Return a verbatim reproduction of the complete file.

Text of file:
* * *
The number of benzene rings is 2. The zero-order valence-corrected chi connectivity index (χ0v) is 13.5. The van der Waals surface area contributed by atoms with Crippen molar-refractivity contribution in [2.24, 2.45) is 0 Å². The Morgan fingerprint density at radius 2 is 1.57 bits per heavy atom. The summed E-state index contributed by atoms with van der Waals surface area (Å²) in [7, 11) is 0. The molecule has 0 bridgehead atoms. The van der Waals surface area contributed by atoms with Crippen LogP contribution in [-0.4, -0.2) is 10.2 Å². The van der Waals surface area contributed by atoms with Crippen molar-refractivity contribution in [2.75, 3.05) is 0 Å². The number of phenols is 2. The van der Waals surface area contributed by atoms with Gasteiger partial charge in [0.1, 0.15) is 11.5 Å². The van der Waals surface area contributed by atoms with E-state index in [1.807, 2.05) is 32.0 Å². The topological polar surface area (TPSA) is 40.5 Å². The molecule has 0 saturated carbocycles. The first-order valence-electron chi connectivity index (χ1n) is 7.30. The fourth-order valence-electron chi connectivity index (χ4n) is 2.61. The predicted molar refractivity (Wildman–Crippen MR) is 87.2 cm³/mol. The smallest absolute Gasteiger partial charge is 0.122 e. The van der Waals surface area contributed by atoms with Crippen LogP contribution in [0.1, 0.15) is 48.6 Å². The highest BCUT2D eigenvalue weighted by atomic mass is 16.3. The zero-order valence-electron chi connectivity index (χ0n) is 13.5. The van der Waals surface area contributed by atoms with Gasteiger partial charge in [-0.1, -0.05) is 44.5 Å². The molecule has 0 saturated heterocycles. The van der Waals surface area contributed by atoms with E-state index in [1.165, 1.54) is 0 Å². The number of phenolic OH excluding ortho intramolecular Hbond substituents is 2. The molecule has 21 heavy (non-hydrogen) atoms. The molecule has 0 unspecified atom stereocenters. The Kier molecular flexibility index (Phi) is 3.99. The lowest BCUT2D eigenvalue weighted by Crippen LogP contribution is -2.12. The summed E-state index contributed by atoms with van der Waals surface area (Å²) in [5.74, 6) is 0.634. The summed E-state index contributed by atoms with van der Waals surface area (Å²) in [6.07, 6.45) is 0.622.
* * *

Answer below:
The number of benzene rings is 2. The zero-order valence-corrected chi connectivity index (χ0v) is 13.5. The van der Waals surface area contributed by atoms with Crippen molar-refractivity contribution in [2.24, 2.45) is 0 Å². The Morgan fingerprint density at radius 2 is 1.57 bits per heavy atom. The summed E-state index contributed by atoms with van der Waals surface area (Å²) in [7, 11) is 0. The molecule has 0 bridgehead atoms. The van der Waals surface area contributed by atoms with Crippen LogP contribution in [-0.4, -0.2) is 10.2 Å². The van der Waals surface area contributed by atoms with Crippen molar-refractivity contribution in [2.75, 3.05) is 0 Å². The number of phenols is 2. The van der Waals surface area contributed by atoms with Gasteiger partial charge in [0.1, 0.15) is 11.5 Å². The van der Waals surface area contributed by atoms with E-state index in [1.807, 2.05) is 32.0 Å². The topological polar surface area (TPSA) is 40.5 Å². The molecule has 0 saturated carbocycles. The first-order valence-electron chi connectivity index (χ1n) is 7.30. The fourth-order valence-electron chi connectivity index (χ4n) is 2.61. The predicted molar refractivity (Wildman–Crippen MR) is 87.2 cm³/mol. The smallest absolute Gasteiger partial charge is 0.122 e. The van der Waals surface area contributed by atoms with Crippen LogP contribution in [0.1, 0.15) is 48.6 Å². The highest BCUT2D eigenvalue weighted by atomic mass is 16.3. The zero-order valence-electron chi connectivity index (χ0n) is 13.5. The van der Waals surface area contributed by atoms with Gasteiger partial charge in [-0.1, -0.05) is 44.5 Å². The molecule has 0 saturated heterocycles. The van der Waals surface area contributed by atoms with E-state index in [1.165, 1.54) is 0 Å². The number of phenolic OH excluding ortho intramolecular Hbond substituents is 2. The molecule has 21 heavy (non-hydrogen) atoms. The molecule has 0 unspecified atom stereocenters. The Kier molecular flexibility index (Phi) is 3.99. The lowest BCUT2D eigenvalue weighted by Crippen LogP contribution is -2.12. The summed E-state index contributed by atoms with van der Waals surface area (Å²) in [5.74, 6) is 0.634. The summed E-state index contributed by atoms with van der Waals surface area (Å²) in [6.07, 6.45) is 0.622.